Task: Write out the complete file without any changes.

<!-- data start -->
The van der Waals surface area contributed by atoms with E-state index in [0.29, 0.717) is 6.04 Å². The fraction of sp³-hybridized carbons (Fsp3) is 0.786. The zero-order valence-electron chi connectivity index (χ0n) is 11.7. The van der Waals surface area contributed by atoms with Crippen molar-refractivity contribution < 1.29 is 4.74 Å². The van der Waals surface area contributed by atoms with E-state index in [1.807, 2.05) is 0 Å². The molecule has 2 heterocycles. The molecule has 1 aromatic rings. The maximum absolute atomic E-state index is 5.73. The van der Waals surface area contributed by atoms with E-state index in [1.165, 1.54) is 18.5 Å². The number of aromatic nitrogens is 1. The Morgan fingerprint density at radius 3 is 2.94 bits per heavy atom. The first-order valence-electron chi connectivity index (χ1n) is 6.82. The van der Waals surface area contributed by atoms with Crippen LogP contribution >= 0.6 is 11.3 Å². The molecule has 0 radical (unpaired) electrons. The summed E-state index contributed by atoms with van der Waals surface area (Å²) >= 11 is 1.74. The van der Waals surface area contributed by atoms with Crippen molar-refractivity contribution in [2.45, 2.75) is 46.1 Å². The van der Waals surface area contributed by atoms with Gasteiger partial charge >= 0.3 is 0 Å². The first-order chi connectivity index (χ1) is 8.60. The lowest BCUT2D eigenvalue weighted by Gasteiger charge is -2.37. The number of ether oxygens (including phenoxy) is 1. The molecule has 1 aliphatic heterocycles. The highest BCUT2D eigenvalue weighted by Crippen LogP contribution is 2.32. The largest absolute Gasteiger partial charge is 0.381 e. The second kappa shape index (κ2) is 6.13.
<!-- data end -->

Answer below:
The van der Waals surface area contributed by atoms with E-state index in [0.29, 0.717) is 6.04 Å². The fraction of sp³-hybridized carbons (Fsp3) is 0.786. The zero-order valence-electron chi connectivity index (χ0n) is 11.7. The van der Waals surface area contributed by atoms with Crippen molar-refractivity contribution < 1.29 is 4.74 Å². The van der Waals surface area contributed by atoms with E-state index in [1.807, 2.05) is 0 Å². The molecule has 2 heterocycles. The molecule has 1 aromatic rings. The maximum absolute atomic E-state index is 5.73. The van der Waals surface area contributed by atoms with E-state index in [1.165, 1.54) is 18.5 Å². The number of aromatic nitrogens is 1. The Morgan fingerprint density at radius 3 is 2.94 bits per heavy atom. The first-order valence-electron chi connectivity index (χ1n) is 6.82. The van der Waals surface area contributed by atoms with Crippen LogP contribution >= 0.6 is 11.3 Å². The molecule has 0 radical (unpaired) electrons. The summed E-state index contributed by atoms with van der Waals surface area (Å²) >= 11 is 1.74. The van der Waals surface area contributed by atoms with Crippen molar-refractivity contribution in [2.45, 2.75) is 46.1 Å². The van der Waals surface area contributed by atoms with Gasteiger partial charge >= 0.3 is 0 Å². The first-order chi connectivity index (χ1) is 8.60. The lowest BCUT2D eigenvalue weighted by Gasteiger charge is -2.37. The number of ether oxygens (including phenoxy) is 1. The molecule has 1 aliphatic heterocycles. The highest BCUT2D eigenvalue weighted by Crippen LogP contribution is 2.32. The largest absolute Gasteiger partial charge is 0.381 e. The second kappa shape index (κ2) is 6.13.